It wasn’t too busy when I was there so I was able to get one of the comfy seats, which I think are there as part of the McCafe appeal. The wait was a bit longer than other sandwiches would have been, but since I ordered a specialty burger it’s to be expected…and guarantees a fresh, hot sandwich.
I was surprised at the meal presentation. It looked like they went all out to magnify the special-ness of the burger. The meal came on a cutting board with the sandwich partially wrapped with the “get busy” side facing me. The french fries were served in a miniature deep-fryer basket. A fork was provided, wrapped in a napkin, which is always a pleasant surprise when eating at a Korean restaurant. Also on the cutting board were pickles and onions on the side along with 1 ketchup packet.
Unlike most wrapped fast-food sandwiches, this one came out looking as good as (or better than) the advertisements. The little toothpick flag holding the sandwich together boasted the fact that the burger was made from Australian Angus Beef, which proved to be very tasty.
All of the ingredients, the lettuce, bacon, hamburger, cheese, egg, ketchup and mustard combined to make a delicious-tasting sandwich. Each ingredient stood out as distinctly good tasting. I’m not sure if it was the egg, or the combination of other ingredients, but it had a distinctive taste from the other McDonald’s burgers and, influenced both by flavor and quality, was much better than any of them.
As always, the french fries were customary McDonald’s French Fries, which in my opinion are very good. Also, McDonald’s has an advantage over Lotteria in that they serve Coke products.
While the advertising brought me in, the taste and quality of the Golden Egg Cheeseburger will bring me back. It makes me hope the McDonald’s in the U.S. will have them when I get back!
Lotteria is a fast-food restaurant that was founded in 1972 and came to Korea in 1979. Their stated mission is to care for customers, the environment and the future. As one who frequents a variety of fast-food restaurants, I would rank Lotteria above McDonald’s and Wendy’s, closer to the level of Culver’s or Five Guys.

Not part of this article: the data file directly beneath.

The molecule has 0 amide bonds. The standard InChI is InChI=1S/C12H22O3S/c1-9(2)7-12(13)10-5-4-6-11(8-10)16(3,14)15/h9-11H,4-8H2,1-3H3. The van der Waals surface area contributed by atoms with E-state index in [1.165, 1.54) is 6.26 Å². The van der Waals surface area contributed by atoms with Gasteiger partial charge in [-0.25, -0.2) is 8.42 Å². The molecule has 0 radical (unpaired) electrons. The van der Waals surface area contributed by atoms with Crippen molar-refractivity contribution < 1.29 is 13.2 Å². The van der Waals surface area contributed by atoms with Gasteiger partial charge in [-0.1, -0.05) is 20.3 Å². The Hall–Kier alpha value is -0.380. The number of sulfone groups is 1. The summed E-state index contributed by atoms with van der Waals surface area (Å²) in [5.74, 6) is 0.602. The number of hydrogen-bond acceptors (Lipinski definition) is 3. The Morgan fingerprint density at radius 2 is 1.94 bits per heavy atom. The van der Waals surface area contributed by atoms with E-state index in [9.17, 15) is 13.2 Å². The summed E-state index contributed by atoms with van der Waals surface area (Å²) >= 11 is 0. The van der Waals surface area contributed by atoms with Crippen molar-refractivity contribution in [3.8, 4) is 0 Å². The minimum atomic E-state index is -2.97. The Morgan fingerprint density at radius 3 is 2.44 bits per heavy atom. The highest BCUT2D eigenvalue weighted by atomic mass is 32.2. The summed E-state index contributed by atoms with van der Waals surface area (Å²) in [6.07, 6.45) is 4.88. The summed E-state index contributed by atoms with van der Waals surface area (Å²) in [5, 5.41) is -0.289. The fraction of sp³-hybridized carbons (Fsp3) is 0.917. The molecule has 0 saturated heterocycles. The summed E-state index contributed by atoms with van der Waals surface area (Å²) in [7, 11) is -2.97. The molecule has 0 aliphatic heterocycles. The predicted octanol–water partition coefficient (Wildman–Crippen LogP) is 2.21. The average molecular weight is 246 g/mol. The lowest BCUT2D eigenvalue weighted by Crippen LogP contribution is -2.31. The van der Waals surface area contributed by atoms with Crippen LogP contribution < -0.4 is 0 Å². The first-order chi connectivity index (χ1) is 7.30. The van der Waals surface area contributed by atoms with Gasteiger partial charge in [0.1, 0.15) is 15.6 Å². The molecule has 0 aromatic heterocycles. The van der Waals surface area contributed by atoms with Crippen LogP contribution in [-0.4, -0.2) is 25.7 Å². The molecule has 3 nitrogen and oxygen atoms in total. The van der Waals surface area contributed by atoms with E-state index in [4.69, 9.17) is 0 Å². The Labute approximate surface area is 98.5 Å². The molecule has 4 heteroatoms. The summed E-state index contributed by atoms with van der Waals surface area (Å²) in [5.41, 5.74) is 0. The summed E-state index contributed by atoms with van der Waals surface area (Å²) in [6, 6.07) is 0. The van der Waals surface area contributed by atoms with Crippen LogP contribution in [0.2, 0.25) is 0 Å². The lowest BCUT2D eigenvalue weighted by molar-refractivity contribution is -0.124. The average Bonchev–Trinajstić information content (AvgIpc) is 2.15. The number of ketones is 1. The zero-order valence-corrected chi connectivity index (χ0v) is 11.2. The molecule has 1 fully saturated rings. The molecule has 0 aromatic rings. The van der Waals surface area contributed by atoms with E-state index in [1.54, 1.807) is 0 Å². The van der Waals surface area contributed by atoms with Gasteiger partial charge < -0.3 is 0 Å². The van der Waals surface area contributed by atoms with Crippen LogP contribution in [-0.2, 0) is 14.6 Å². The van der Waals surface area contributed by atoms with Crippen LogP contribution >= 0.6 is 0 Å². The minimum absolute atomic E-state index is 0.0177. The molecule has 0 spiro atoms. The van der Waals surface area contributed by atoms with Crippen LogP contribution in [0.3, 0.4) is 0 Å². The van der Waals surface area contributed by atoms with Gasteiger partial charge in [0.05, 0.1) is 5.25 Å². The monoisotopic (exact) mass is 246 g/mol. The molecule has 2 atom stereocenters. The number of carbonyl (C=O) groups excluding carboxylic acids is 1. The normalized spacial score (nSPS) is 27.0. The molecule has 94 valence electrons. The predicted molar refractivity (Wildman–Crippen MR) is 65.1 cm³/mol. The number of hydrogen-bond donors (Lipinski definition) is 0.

I previously had eaten at Lotteria to try their Bulgogi Burger to compare it to the one I ate at McDonald’s and decided that Lotteria’s Bulgolgi Burger is slightly better than McDonald’s. On this occasion, I went to Lotteria for breakfast, the first time eating out for breakfast since arriving in Korea (other than on-post restaurants). What was surprising about my visit to Lotteria for breakfast was that while the sign advertises breakfast being served from 0400 to 1100, there were no breakfast sandwiches ready in the warming bin, only burgers. The cashier told me it would be 7 minutes, which I agreed to (really wanting breakfast rather than lunch) and she gave me a beeper to let me know when it was ready which I thought was pretty advanced for a fast-food restaurant.
I haven’t seen on any Korean-restaurant menus the option of a breakfast sandwich on a biscuit, which would be my choice in the U.S. It seems the only options are English Muffins, at least at fast-food restaurants. Despite not being on a biscuit, the sandwich with sausage, cheese, egg and bacon looked good so I ordered it in a “set” (what we would call a “meal” or a “combo” in the U.S.) which included hash browns and a drink…I chose Pepsi, reluctantly, since they didn’t have Coke. The charge for this meal which included the sandwich, hash browns and a drink was just ₩4200, about $3.64.
My order was ready in about the 7 minutes, as promised and was hot and fresh (the advantage of waiting). Not being an English speaker, the cashier pointed to the straw dispenser as she gave me my tray which, along with my food, was already stocked with napkins and 1 ketchup packet. The hash browns were triangles and 2 came with the set. I’ll start with them, they were tasty, no different (maybe a little better) than McDonald’s hash browns and definitely better than Burger King’s “hash rounds.” I’ll quickly say that the Pepsi was fine, but it was Pepsi. Lotteria would do better to carry Coke products, but that’s just my opinion.